Females 1973-2004
<9th grade
9th - 12th
HS Degree
28.90%
2.90%
10.50%
34.40%
Some College
Bachelors
37.80%
35%
Adv. Degree
0%
10%
Source: Postsecondary Opportunity
20%
30%
40%
How College Freshmen Spend
Their Time
70.0%
64.3%
60.0%
64.1%
Males
Females
58.6%
53.9%
50.0%
48.1%
40.0%
32.6%
43.8%
39.1%
25.9%
30.0%
22.3%
24.1%
20.0%
36.8%
49.7%
25.8%
19.1%
10.0%
3.3%
0.0%
c
er
x
E
)
6+
(
ng
isi
W
ch
at
gT
in
V
+)
(6
)
)
)
)
)
+)
+1
6+
1+
1+
6+
6
(
(
(
(
(
g
g(
re
es
er
bs
n
n
a
i
e
i
u
t
c
m
l
y
n
rty
ild
Ga
tC
ud
lu
t
h
n
Pa
o
o
S
V
/C
de
de
k
i
u
r
t
V
o
S
ew
s
u
Ho
Educational Factors from the Lit
• Males and females are perceived differently
in school leading to differential gender
effects.
(Riordan, 2003)
• Student gender and teacher gender plays a
role. Of all children 19 and younger in the
US, 51.3% are male and 25% of K-12 teachers
are males (decreased from 33% in the past
15 years).
(Dee, 2006, NCES, 1998, census.gov, 2006)
• Schools reward students who sit quietly for
longer (female trait) and discipline students
for being too active and energetic (male
traits). Boys are seen as disruptive and are
disciplined for male characteristics.
(Dee 2003, King, 2006, Froschl and Sprung, 2005, Price, 2006)
Educational Factors, cont.
• Schools neglect boys’ needs.” Females
dominate the school system (as teachers) and
gear learning towards females.
(Price, Joyce Howard, 2006)
• Teacher Ed and educational systems do not
prepare teachers to manage the relationships
they develop with their students.
(Froschl and Sprung)
• About 40% of children lack male role models
in the home. The school setting lacks male
role models which may lead to frustrations
among males in school.
Educational Factors, cont.
• The media suggests that males should be
athletes or musicians which may lead to boys
adopting the attitude that school is not
important.
(King, 2006)
• Males may lack a comfortable venue to express
their frustrations and society typically does not
socialize men to be expressive.
(Froshl and Sprung, 2005; Dee 2006; Price 2006)
• Once in higher education, male’s frustrations in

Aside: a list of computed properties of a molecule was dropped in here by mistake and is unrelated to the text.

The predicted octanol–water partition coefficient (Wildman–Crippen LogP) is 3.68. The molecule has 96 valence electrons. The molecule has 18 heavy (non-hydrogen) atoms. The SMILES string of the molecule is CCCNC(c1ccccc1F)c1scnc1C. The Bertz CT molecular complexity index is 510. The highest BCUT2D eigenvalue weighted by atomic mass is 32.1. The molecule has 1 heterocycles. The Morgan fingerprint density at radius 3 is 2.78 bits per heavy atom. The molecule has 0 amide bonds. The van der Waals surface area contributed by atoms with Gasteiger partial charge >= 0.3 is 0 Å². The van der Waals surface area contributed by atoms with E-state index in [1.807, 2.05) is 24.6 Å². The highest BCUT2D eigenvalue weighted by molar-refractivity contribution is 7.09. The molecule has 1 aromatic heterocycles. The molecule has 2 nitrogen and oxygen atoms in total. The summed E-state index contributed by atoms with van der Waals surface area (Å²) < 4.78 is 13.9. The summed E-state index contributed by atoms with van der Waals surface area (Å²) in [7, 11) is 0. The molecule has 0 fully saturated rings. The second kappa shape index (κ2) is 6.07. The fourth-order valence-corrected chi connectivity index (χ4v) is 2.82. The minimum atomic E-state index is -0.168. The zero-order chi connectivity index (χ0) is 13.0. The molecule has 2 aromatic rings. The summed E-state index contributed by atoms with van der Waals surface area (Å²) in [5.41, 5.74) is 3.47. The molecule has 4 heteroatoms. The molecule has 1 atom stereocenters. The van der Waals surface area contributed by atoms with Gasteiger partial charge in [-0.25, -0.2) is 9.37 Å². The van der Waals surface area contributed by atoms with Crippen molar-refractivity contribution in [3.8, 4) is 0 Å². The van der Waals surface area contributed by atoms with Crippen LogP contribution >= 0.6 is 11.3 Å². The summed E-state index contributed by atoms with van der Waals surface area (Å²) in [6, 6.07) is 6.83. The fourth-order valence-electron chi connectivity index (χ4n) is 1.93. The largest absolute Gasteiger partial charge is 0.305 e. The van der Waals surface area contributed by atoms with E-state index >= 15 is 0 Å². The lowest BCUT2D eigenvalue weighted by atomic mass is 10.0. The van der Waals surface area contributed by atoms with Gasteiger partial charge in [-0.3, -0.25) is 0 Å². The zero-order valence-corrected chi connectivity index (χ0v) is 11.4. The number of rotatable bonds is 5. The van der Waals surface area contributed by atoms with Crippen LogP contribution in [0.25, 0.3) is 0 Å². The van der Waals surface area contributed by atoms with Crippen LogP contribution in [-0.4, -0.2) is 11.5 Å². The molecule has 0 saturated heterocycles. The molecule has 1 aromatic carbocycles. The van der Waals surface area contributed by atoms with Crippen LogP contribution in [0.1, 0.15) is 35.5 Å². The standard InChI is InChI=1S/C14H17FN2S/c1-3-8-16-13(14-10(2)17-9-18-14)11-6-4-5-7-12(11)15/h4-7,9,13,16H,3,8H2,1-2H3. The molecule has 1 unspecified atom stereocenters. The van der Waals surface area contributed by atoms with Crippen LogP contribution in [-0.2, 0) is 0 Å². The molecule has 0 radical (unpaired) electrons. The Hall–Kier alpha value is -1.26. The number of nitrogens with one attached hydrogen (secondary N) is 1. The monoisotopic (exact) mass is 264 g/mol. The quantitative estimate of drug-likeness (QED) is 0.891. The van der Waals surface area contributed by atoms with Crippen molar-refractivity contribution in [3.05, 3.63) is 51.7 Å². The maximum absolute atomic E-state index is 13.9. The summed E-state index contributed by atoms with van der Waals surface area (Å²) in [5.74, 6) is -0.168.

school and society could contribute to poor
male retention and engagement.
Perceived Economic Incentives, Social
Class, Race/Ethnicity and Gender
• The facts:
– African American males are less likely to attend
college.
– Racial/ethnic differences should be recognized in
respect to gender differences and equity in
education.
– Racial/ethnic differences reflect variations in the
expectations of students.
– Social and cultural capital are important contributors
to college enrollment.
– Parental influences contribute to the decision and
ability to attend college.
– Mother’s educational attainment is related to the
likelihood that children will be encouraged to go to
college.
(Perna, 2000)
Economic Incentives
• Women are “getting it” – that educational
achievement matters in terms of potential earnings,
lifestyle options and opportunities for success. Males
don’t seem to get it.
(Mortenson, 2001, p.7)
• A CPCC sociology professor suggests that women place
more value in pursing a higher education - there is a
“different meaning attached to pursuing and obtaining
a higher education”.
• Men perceive they will do better than women with
less educational attainment which creates less of an
economic incentive for them.
• The median income for men with a high school
diploma is $30,366 compared to $24,166 for women
of a similar age range and job history.
(King 2006)
Biology
• Women and men process information
differently.
• Women process information with the
right side of their brains.
• Women can multi-task.
• Males can do physical labor for
longer than females.
• Blue collar jobs may still be a better
option for males than females.
Take a Look at a Large
Urban K-12 School District
2005-2006
Charlotte-Mecklenburg Schools in Charlotte, NC
District = 129,011 Students –
High School Students =36,420
Number in Population
Percent in Population
White
46,316
39.3%
African American
50,646
43.0%
Hispanic*
12,638
10.7%
4,976
4.2%
Native American*
663
0.6%
Multi-racial/other
2,566
2.2%
Asian*
Percent At or Above Grade
Level in Reading (K-8)
95.00%
92.0%
Females
Males
90.00%
88.0%
88.1%
88.1%
88.0%
85.00%
87.7%